Have You Tried 'Doctor Fork' Pizza Yet? Google Pushes Fake Food Ads in Marketing Experiment

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Google and Unskippable Labs cooked up a new project that has marketers salivating with new ideas.

The company created a fake pizza brand, “Doctor Fork,” as a way to challenge conventional marketing strategies and see how far they could push the advertising envelope.

According to TechCrunch, Google conceptualized and ran 33 ads on YouTube. The clips were made from stock footage and images, focused mainly on two things—the perfect “man vs. food” ratio and whether the number of sensory cues affected the effectiveness of the ad. In layman's terms, the former deals with the ratio of human images against shots of food while the latter deals with the cues that stimulate our senses (ex. shots of stringy mozzarella, the sounds of vegetables being chopped).

The bogus Doctor Fork ads generated 20 million impressions and led to some useful and revealing conclusions. For one, the experiment showed that immersive experiences that utilized multiple senses provide better recall. This means advertisers should try to stimulate all of the consumers' senses (ex. audio, text, and video).

The company also concluded that separating audio and visuals has more of an impact in terms of brand favorability and recall. So does giving explicit instructions to the customer.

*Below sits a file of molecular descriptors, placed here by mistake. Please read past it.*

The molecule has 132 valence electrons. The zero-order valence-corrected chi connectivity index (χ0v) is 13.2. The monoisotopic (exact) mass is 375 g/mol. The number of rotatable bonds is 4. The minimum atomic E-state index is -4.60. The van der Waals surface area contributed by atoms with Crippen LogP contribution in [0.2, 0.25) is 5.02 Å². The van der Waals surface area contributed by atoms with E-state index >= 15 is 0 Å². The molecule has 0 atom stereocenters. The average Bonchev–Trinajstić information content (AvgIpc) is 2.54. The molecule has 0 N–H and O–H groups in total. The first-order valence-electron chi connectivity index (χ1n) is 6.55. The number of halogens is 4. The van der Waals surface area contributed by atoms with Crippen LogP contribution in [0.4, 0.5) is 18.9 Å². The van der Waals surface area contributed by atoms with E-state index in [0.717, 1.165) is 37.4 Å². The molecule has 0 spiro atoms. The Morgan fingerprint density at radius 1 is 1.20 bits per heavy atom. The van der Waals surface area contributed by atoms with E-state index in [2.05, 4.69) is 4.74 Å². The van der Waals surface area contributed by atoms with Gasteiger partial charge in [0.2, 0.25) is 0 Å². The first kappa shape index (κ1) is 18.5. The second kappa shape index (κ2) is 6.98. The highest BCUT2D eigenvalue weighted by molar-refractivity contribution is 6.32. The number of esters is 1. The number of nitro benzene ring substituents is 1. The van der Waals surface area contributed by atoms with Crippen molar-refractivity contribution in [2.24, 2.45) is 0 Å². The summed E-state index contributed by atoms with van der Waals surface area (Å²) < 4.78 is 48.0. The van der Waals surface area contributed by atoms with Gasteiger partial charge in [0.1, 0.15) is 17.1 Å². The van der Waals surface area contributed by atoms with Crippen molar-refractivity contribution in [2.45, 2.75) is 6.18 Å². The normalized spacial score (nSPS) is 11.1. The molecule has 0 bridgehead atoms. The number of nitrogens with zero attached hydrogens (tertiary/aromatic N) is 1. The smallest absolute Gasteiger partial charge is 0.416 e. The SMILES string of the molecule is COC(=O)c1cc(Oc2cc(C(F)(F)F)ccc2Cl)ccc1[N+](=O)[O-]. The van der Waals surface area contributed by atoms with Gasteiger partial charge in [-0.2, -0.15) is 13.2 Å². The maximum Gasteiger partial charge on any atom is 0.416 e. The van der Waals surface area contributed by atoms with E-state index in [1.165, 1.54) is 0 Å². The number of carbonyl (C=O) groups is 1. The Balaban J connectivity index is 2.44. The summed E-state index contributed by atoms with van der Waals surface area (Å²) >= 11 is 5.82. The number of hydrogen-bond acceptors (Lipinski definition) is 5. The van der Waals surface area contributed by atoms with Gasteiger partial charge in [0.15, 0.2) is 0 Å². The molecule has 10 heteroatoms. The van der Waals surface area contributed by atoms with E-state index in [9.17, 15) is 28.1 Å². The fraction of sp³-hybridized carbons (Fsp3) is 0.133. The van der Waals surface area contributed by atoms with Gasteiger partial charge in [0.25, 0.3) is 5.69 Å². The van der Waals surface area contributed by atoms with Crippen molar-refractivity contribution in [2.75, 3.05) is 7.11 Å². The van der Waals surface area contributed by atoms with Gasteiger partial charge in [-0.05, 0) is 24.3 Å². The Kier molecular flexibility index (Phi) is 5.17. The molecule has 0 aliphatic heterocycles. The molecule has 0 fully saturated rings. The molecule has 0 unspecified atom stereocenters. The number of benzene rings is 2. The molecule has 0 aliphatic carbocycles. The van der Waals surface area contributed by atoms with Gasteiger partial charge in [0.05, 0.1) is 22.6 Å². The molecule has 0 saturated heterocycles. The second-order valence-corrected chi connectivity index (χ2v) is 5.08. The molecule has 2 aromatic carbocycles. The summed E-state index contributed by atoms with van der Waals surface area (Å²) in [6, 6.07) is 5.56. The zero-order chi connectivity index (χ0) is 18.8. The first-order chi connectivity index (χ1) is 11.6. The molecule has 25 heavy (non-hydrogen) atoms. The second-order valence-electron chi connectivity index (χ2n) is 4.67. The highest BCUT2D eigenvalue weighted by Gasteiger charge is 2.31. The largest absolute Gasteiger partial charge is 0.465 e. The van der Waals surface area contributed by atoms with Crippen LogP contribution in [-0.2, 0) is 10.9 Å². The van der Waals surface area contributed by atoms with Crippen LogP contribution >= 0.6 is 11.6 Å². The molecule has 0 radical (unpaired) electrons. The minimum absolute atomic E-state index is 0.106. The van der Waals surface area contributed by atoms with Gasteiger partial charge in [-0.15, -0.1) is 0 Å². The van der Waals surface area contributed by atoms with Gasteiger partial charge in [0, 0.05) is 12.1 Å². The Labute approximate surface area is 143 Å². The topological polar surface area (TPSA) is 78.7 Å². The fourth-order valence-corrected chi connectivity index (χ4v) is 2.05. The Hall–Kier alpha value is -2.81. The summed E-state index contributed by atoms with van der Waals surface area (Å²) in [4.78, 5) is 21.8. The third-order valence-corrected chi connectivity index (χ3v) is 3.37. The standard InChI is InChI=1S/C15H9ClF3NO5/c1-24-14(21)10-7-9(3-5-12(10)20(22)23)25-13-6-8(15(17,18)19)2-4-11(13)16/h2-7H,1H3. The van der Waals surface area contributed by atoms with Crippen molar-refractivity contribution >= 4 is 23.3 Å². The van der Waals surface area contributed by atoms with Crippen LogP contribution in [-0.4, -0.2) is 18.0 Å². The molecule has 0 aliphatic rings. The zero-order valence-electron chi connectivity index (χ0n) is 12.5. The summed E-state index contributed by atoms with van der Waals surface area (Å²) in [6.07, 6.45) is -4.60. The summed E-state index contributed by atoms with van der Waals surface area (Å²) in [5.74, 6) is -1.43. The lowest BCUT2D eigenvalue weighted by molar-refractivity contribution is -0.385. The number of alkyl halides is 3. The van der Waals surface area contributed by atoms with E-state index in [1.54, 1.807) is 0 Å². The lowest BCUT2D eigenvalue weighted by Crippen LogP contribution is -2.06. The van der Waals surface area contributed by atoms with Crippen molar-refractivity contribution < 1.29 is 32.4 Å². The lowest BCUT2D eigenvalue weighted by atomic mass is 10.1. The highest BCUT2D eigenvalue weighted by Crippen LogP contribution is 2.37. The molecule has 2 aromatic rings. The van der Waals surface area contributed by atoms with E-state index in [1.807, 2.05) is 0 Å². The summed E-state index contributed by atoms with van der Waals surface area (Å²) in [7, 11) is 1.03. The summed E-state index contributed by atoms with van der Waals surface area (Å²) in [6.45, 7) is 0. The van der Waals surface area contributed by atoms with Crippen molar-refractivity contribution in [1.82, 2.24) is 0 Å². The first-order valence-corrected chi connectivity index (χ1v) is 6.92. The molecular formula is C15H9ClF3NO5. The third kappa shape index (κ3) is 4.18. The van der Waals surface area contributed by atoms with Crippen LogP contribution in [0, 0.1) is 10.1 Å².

The Doctor Fork ads also showed that when it comes to food commercials, close up shots of food get people's motors running. The experiment also proved that the bite and smile axiom that has been strictly followed by marketers is not the sole way of presenting a pleasant food experience. This finding gives food sellers more leeway when it comes to showing people enjoying their food.

Google's decision to use a fake company to study how people would react to their ads was an inspired one. Legitimate companies are constrained to following certain ad styles. For instance, food commercials usually don't show someone chewing their food while looking at the camera. But this unspoken rule has never been tested so it can't definitively be said that chewing and looking at the audience is bad. Unfortunately, brands are not willing to branch out in terms of style since an ad that flops is costly.

Since Doctor Fork is not real, Google didn't waste valuable ad time or lose any real customers. The fake pizza brand provided the company with the freedom to take risks. Ben Jones, the creative director of Unskippable Ads, explained it quite well when he said that “Doctor Fork can do whatever he wants.” He added that they used “the freedom of the unbranded ad to be wrong, to push in directions and ask questions that a brand will not.”

[Featured image via Pixabay]
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